One of them was Captain Angus Mearns, 22, from Montrose who had transferred to the Royal Flying Corps.

Red Baron

He was flying as observer to Captain Norman George McNaughton, 27, from London, in a DH4 two-seat light bomber A7473 of 57 Squadron, on an operation between Keibergmolen in Beselare, Belgium, and Lichtensteinlager, on 24 June 1917, when they were attacked by Manfred von Richthofen, in his all red Albatross DV.

No name struck more fear into the hearts of Allied airmen than the Red Baron.

The Red Baron.

At the outbreak of war, Mearns was a student of medicine at St Andrews University.

He had joined the university Officer Training Corps in 1913 and as soon as his examinations allowed he volunteered for active service.

He was commissioned into the 11th Battalion of The Black Watch and then posted to the 9th (Service) Battalion in March 1916, where he remained until he was transferred to the Royal Flying Corps in March 1917.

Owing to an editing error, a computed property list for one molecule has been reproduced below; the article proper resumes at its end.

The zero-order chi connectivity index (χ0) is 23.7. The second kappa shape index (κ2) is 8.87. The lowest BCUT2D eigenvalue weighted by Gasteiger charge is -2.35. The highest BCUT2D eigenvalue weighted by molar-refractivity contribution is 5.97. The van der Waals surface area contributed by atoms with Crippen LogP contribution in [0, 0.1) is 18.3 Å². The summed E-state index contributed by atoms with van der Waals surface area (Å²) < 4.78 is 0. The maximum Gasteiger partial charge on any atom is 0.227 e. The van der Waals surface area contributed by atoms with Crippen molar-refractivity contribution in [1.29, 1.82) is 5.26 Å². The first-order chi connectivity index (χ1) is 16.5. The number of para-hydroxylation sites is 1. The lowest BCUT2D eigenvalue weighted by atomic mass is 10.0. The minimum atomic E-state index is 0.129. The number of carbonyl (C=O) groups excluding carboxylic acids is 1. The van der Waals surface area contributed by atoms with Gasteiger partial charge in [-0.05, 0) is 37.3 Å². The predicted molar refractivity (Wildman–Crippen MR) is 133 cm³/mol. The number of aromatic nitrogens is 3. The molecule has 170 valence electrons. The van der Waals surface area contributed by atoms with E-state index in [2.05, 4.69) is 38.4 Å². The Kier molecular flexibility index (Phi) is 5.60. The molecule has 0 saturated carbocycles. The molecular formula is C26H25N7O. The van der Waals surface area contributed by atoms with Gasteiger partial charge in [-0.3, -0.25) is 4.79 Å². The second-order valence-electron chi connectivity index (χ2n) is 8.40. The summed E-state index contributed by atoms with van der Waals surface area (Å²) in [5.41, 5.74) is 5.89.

Dr Paton said Captain Mearns and his pilot became the Red Baron’s 55th victim.

His sister Miss Blanche Mearns, English teacher at Montrose Academy, made great efforts to commemorate her brother.

Captain Mearns.

The gold dome, which is such a prominent feature of the 1815 school building, was gilded at her expense in memory of his sacrifice.

Not alone

“The project to restore Lt Arthur’s grave suddenly became much bigger and Graham and Lynn are going to be working in Sleepyhillock for some time,” said Dr Paton.

“Desmond Arthur lies in splendid isolation but he is not alone in Sleepyhillock.

“There are 150 war graves in Montrose cemeteries and not far away are the graves of aviators like himself, casualties of flying accidents at Montrose from both world wars.

“At this time of year we are sure to see images of the vast cemeteries in France where, laid out with military precision, lie the dead of two world wars, each grave marked by an identical headstone, in plots where privates lie next to generals.

A British war widow pauses in front of a gravestone at the British Cemetery of Bayeux in France.

“This was the policy adopted by the Commonwealth War Graves Commission, formed 21st May 1917, and given the huge task of organising the burial of British and Commonwealth dead.